1. This site uses cookies. By continuing to use this site, you are agreeing to our use of cookies. Learn More.
  2. Hi Guest, welcome to the TES Community!

    Connect with like-minded education professionals and have your say on the issues that matter to you.

    Don't forget to look at the how to guide.

    Dismiss Notice

School trip airport transit...

Discussion in 'School trips' started by andrewpi44, Jan 1, 2016.

  1. andrewpi44

    andrewpi44 New commenter

    I am taking a group of around 30 sixth formers on a trip to the US in February - we will be flying from Manchester with British Airways but we have a 3 1/2 hour layover each way in T5 at Heathrow. I was initially going to allow the students to wander around the airport on their own and meet at the gate as soon as it was announced on the screens in the terminal but I was in T5 a few weeks ago and I didn't realise how big it actually is, or that most of the US flights depart a different building ('b' or 'c') than the one we will be arriving to ('a') so I was wondering what everyone's advice would be in this situation? Do I ask them to meet me at a pre-assigned point at a determined time or do I trust them to get the mono-rail to the other building all by themselves? Should I give them 'free' time at all or should I just make them wait in a seating area with me - or is that a big mean? Also, do you give them their boarding passes to keep or should I keep them and dole them out at the gate to prevent any from going 'missing'? Thank you in advance for your responses.
     
  2. Kartoshka

    Kartoshka Established commenter

    I would ask them to meet you at a pre-assigned point: make it somewhere that is easy to ask directions to in case anyone gets lost (eg. outside a particular shop). Go to that place all together, gather them round, explain the rules and instruct them to "meet back here at 12:00" (or whatever time). I think they should be supervised during transit. This isn't about trust, it's about children who may not be particularly airport-savvy, who may be nervous about travelling or who may be overexcited and lose track of time.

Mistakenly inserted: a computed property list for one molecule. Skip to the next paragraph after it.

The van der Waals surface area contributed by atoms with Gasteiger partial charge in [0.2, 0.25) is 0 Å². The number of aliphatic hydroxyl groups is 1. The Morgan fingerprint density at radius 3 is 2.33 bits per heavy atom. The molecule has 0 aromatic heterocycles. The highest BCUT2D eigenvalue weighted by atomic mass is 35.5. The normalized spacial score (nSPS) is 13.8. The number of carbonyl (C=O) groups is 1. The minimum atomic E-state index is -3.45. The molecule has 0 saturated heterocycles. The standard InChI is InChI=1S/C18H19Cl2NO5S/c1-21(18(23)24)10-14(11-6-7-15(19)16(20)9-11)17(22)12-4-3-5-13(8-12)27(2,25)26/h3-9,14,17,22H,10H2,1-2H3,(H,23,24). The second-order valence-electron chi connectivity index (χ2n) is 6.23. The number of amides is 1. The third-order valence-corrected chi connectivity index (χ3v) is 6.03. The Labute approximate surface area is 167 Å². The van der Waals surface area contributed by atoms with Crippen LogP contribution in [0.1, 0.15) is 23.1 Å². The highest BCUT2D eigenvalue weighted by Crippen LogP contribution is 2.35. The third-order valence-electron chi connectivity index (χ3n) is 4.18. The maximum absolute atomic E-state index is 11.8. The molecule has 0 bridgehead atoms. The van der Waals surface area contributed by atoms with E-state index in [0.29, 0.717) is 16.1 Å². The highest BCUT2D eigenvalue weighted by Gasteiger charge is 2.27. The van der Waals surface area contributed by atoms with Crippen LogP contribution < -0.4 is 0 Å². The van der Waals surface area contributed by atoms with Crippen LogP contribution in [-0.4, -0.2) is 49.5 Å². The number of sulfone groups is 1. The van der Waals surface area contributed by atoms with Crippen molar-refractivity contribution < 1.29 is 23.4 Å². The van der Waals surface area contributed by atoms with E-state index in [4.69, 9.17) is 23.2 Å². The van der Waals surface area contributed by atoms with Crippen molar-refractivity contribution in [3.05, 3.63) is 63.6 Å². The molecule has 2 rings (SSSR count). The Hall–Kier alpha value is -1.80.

Do you really want to supervise 30 teenagers in a seating area for 3 1/2 hours?! They are old enough to be allowed some free time to explore the airport, but I would suggest that they get into pairs/threes/fours and go round in a small group, staying together and not leaving anyone on their own. Make sure that one member of staff remains at the meeting point at all times, so the children know where to find you in case of emergency.

    It might be a good idea to have an initial period of free time, followed by a meet-up at a set time and place, and then another period of free time. That way there's a chance to practise meeting up without having the time pressure of getting to the gate on time; if anyone is significantly late returning to the meet-up point, they lose the opportunity for a second period of free time.

    Definitely keep them! Otherwise, as you say, someone is sure to 'lose' one. Collect in passports for safe-keeping, too.
     
    DYNAMO67 likes this.
  3. Geoff Thomas

    Geoff Thomas Star commenter

    Agree with everything Kartoshka says, but would add that you might transfer to your departure building first and go through security there before letting them loose.
     
  4. andrewpi44

    andrewpi44 New commenter

    Thank you - another dilemma that I was wondering about was the question of alcohol - some of the 6th formers will be over-18 on the trip and some have asked me if they will be able to drink on the plane (the drinking age in the US is 21 but the airline say 18 for the flight) and I've said that I'll get back to them but I wanted to know what works best for you? It's British Airways so all drinks are free and usually quite copious - my instinct would be to tell them 'yes with moderation' (I teach most of them and they're all quite sensible - at least as far as I know) and give the cabin crew a list of names+pictures of people who are 18+/ask that they ID all students (the school's policy with the bar staff at prom) but I really don't know if that would be wise on such a long trans-Atlantic flight - we have activities scheduled almost straight after we land? Or could I just restrict them to a wine/beer with the in-flight meal? Or should I just forbid it outright? And if I do forbid all alcohol do I trust them or should I explicitly ask the cabin crew to not serve them? Sorry about all of this but it's my first time taking a group of kids on a plane before - all previous trips have been by coach and a maximum of about a 4 hour journey!!
     
  5. Geoff Thomas